And finally, I don’t much feel like writing. My head is jangling, filled with all kinds of brain chemicals I’m not used to. I don’t have a TV, so usually don’t see commercials or hear the stress-inducing manic music most of America lives with. But the networks are graciously allowing even plebeians like me to livestream this week’s mayhem, so here I am, hooked. I’ve been glued to my computer screen since I arrived home at 8 p.m. election night. I watch the red & blue vote tallies not move, as I flip back and forth between MSNBC and CNN and FOX (my first time ever watching the latter — it’s kind of fascinating).

The Narrow Path

Last night I wisely unplugged and went to a prayer practice circle held on the grounds of my church. We used the Welcoming Prayer, which I’ve blogged about before. I recognized and welcomed my fear and anxiety and anger, and then I released them to God. 

It was harder to let go of the grief that I’ve discovered underlies it all — grief for my country, for humanity, for the planet. Grief feels good and right, even holy. No matter who wins the election, the fact remains that nearly half of America thinks it’s OK to have a president who cannot tell the truth, who promotes violence and racism, gasses peaceful protesters, denies science, and gleefully puts the profits of coal companies ahead of human survival. Grief is appropriate.

Biden’s path to electoral victory is narrow, and trump’s is narrower. But the narrowest path is the path back to basic sanity and civility for our nation. If Biden becomes president, it’ll be a steep and dangerous climb. If he doesn’t? Well, you see why I can’t write about this.

What we know so far . . .

Book Review: On the Brink of Everything, by Parker Palmer

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There’s a lot to love in this little book. Parker Palmer is one of my favorite spiritual authors, and I’ve been fortunate to see him speak a few times. His humility and wisdom are so refreshing and needed these days, and as he ages, his readers just get more of both. This book speaks to my time of life and the subtitle says it all: grace, gravity, and getting old.


Parker says we need to reframe aging as “a passage of discovery and engagement, not decline and inaction.” Then he goes on to tell us what that looks like for him through essays, poems, and stories, plus a good sprinkling of quotes from other wise people. Lots of Thomas Merton. This is a relaxed and friendly read, and his take on spirituality is the same: “an endless effort to penetrate illusion and touch reality.”


No matter your age or spiritual background (or lack thereof), this book could do you good — especially if you have an activist’s heart.

*** Let me apologize for WordPress. Apparently the powers that be decided to completely change the way this site works, and I can’t figure it out, nor have I the inclination to at present. Figures that the only technology I had even a tenuous grip on is now no more. It really was the only user-friendly blog platform I’d found, and now — not so much. So I am unable to categorize or label my blogs, but I’m sending this out anyway. ***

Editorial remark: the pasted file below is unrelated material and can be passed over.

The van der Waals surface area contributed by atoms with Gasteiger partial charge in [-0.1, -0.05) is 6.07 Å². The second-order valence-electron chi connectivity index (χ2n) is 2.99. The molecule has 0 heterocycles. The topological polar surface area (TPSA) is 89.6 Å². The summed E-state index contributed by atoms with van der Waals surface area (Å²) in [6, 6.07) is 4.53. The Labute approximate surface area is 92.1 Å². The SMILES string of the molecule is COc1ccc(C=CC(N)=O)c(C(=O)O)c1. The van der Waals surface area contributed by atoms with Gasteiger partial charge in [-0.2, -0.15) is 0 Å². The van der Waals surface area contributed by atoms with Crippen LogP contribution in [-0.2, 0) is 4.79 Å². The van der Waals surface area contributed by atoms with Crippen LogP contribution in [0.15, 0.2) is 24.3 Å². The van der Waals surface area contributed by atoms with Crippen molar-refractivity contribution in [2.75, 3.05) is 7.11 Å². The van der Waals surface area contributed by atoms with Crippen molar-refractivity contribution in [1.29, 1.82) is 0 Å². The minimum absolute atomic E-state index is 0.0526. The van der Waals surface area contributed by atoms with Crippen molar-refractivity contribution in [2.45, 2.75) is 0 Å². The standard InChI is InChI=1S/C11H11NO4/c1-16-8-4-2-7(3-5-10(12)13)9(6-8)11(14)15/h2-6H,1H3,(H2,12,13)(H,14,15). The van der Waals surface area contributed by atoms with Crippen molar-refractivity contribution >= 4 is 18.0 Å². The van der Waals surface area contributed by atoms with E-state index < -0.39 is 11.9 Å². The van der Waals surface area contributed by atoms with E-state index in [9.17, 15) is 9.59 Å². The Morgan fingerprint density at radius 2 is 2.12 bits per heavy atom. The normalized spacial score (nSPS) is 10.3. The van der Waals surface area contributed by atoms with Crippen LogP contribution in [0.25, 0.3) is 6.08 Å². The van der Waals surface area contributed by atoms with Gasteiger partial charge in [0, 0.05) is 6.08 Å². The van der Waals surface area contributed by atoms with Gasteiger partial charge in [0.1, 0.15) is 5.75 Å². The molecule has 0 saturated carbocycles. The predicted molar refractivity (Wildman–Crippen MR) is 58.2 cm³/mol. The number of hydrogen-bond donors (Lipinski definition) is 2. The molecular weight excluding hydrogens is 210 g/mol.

I Will Not Enable trump’s Psychological Warfare

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I have experienced some psychological trauma in my life — not nearly what some people have survived, but enough to know what it feels like. What happens to your brain and body. I felt the nausea, pounding heart, headache and disassociation from reality last night, as I watched the so-called “presidential” debate.

When I woke this morning, it was all still there, plus a sense of panic because my cat had escaped and spent the night outside with the wild animals in the pouring rain. Perhaps she felt safer out there than trapped inside with the abuse and vitriol emanating from my computer.

I read a quote this morning that put our national nightmare in perspective for me:

“The president is engaging in psychological warfare against the American people — as tin-pot dictators do.”

— Tom Nichols, international affairs expert

(Tin-pot dictator: An autocratic ruler with little political credibility, typically having delusions of grandeur.)

No Trespassing, trump

So today I choose not to further expose myself to his abuse. He will not be in my head or my heart today. I’m staying away from screens, except perhaps to post pictures of colorful leaves or my cat (who came in for breakfast). There’s a part of me that wants to stay engaged, to watch the war on Twitter, the disbelief from the pundits, the rage on Facebook. It feels like therapy, in a warped way. Only it’s not — it’s enabling. I won’t listen to him, I won’t allow him to disturb my peace.

I’m making pancakes from scratch for brunch. I might build a fire even though it’s sixty degrees. I’m going to read my Bible and my Mary Pipher book, “Writing to Change the World,” because we each have to use the gifts we’ve been given. And I’m going to write — perhaps make progress on my unlikely essay about what trump can teach us about spirituality. Maybe I’ll edit some poetry I’m working on, or plaster my dining room walls with easel-sized Post-Its and start mapping out my memoir in bold colors. I’m stalled in my early thirties.